After a busy month of traveling and work, I had a chance to sit lazily on the couch and plow through some mindless television on a recent Sunday evening. But I soon found myself flipping back-and-forth between Cesar Millan’s “Dog Whisperer” on NatGeo and “Beyond the Tank” on ABC – a spinoff of the popular “Shark Tank.” As the proud – if not exasperated – owner of Ellie, a 14-week-old Vizsla, I was intrigued with Cesar’s strategies. I also found it interesting listening to the “Sharks” work with the people with whom they’ve invested.
Ellie, well, she could care less.
Several of the visits we made in April to different sites and trainings across the country talking about integrated care implementation were really workshops on leadership. As we’ve discussed in this forum previously, a common misstep organizations make is treating the transformation to an integrated practice as a project, rather than a process. As such, very little planning and strategy is developed to support the transformation. Typically a few key staff, perhaps a few bucks for training, and the services of some consultant are allocated for the project. Someone might even be promoted (vertically or horizontally) to the title of “Director of Integrated Care” and off and running they go. It’s usually around the 90-120 day point when the first real frustration pangs are felt as progress has slowed. It seems impossible to engage providers, available trainings and grants are few and far between, and the task of collecting data seems daunting – especially with an EMR that doesn’t seem to support integrated care. Not to mention the head scratches you get when talking to payers about this. So usually around day 120, the air leaks out of the motivational balloon and what was once a great idea starts to decay on the branch before it is even given a chance to bloom. Excuses are made – “Well, the timing just isn’t right to do this right now,” or “We have too many other things going like PCMH to focus on this at this point,” or “the state environment isn’t friendly to this, we need to wait until after the next election.”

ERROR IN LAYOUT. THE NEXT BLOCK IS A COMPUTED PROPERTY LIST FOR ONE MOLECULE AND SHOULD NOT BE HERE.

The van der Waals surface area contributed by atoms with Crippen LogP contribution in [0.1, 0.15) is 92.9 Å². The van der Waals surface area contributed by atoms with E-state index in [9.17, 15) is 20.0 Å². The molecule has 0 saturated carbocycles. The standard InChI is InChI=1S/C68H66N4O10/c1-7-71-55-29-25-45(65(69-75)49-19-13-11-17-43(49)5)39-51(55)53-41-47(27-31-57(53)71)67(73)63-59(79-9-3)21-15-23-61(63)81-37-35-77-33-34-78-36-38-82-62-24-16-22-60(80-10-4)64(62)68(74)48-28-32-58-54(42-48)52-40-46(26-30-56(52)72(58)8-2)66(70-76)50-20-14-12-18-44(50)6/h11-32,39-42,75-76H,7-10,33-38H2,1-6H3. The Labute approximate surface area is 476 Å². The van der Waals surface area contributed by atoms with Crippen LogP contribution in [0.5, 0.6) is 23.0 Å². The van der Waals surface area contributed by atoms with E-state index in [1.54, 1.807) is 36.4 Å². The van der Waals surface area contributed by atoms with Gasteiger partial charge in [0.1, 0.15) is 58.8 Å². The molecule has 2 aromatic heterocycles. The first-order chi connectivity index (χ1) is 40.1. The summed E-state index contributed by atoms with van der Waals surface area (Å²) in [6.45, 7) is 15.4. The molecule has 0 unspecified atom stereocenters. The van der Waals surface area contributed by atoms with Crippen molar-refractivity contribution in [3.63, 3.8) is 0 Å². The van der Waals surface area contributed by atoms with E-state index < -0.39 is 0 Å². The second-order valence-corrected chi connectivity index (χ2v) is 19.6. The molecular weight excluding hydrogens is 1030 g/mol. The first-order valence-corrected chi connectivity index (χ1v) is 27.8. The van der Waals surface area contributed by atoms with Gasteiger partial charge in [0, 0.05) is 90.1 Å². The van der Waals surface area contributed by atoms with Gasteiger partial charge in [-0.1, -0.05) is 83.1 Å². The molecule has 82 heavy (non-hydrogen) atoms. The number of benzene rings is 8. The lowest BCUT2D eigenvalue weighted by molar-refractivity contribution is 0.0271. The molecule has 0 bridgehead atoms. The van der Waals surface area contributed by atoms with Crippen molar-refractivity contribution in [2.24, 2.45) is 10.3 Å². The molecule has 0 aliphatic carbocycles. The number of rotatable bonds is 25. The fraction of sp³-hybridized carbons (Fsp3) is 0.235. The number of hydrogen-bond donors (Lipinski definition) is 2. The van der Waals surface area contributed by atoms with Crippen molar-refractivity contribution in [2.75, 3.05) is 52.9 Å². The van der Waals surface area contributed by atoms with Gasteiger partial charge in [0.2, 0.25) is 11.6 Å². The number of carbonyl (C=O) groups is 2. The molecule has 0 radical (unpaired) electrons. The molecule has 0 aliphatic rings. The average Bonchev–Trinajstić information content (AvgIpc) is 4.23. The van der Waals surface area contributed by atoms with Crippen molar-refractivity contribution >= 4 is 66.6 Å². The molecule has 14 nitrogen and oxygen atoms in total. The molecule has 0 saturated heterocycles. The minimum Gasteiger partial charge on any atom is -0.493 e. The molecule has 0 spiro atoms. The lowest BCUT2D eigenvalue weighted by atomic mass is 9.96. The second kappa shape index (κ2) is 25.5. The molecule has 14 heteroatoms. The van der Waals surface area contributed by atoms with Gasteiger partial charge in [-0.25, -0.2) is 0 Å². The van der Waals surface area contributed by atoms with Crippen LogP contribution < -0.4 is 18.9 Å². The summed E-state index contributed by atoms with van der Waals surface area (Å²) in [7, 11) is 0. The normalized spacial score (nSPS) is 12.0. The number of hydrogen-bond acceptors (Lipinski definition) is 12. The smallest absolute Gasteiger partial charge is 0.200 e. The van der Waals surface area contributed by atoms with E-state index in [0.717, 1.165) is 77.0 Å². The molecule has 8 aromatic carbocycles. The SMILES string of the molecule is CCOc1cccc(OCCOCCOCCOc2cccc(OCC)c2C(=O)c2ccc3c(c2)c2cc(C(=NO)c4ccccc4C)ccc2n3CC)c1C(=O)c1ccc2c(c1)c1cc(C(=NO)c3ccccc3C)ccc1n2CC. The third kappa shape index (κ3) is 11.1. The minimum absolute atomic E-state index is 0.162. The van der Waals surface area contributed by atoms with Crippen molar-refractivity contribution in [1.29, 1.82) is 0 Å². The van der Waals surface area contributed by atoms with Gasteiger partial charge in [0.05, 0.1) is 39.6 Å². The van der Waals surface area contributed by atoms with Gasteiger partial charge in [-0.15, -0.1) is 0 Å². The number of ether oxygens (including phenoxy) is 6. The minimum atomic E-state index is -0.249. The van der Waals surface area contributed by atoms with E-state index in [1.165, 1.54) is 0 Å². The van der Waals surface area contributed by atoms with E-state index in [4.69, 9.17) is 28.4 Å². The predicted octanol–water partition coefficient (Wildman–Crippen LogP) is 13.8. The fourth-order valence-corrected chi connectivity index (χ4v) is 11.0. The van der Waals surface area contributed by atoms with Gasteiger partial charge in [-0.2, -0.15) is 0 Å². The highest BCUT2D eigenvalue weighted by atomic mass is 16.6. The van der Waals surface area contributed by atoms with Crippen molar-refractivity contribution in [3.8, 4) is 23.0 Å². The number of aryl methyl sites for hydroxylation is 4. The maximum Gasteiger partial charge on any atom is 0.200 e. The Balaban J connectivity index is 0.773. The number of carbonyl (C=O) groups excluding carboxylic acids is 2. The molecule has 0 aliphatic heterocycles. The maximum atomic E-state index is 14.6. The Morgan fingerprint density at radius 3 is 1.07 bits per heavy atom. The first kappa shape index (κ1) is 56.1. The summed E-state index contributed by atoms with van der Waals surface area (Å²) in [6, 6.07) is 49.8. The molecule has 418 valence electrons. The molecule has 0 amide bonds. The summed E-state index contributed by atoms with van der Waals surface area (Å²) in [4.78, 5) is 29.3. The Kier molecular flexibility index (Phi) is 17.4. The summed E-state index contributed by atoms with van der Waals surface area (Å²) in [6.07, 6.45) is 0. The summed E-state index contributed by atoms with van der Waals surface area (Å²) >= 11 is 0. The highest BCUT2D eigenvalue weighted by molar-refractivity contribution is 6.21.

It occurred to me while watching Cesar is that he would probably have a very interesting take on this. We’re making this the dog’s problem; or more specifically, we’re letting the project wag the dog. When he works with “problem dogs,” Cesar almost never initially focuses on the dog, but rather the owner. Usually within a few minutes of his introduction to the dog, he has the dog in a submissive, calm state – and it’s done with nothing else but his confidence, awareness, and presence. Or leadership. Author Malcom Gladwell recognized this in Millan and wrote about him in What the Dog Saw. Please understand I’m not making the leap of comparison of employees to dogs, or that staff need to be calm and submissive. This is in reference to leadership, and the lack of it in failed transformations. Dogs are packs animals, and they desire to be lead – even “alpha dogs” can be lead. Processes require strong, consistent, confident leadership – or some alpha force such as frustration, apathy, or “this is the way we’ve always done it” will invariably take over.
Ellie shrugs and says “that’s about right.”
Over on “Beyond the Tank,” one of the Sharks was working with a mother and son duo who, coincidentally, were selling all-natural dog treats. The Shark investor saw something in them and invested, and as part of her partnership negotiated a deal with a national chain retailer to sell the product from coast-to-coast. This would require significant increases in production, distribution, and infrastructure – and exactly what the Shark had in mind when she invested. However, she had serious reservations in the mother’s ability to lead this transformation. Mom was a great baker and could manage the regional sales using QuickBooks, but recognized that she was about to be batting much higher in the order than what she was prepared for. In order to see through the transformation, they needed to hire an experienced operations expert to handle the specific tasks of expansion. This new alpha dog, though, still needed leadership and to understand the vision – which now became mom’s job. She became a talent scout and guardian of the mission and vision.
The value of leadership and planning when taking on practice transformation cannot be understated. Likewise, it is as important to understand that when you’re talking about an integrated care practice, you are really talking about practice transformation, and it’s the practice in whole – administration, financing, operations, and clinical.
Ellie shrugs, yawns. “Yeah, that’s about right.”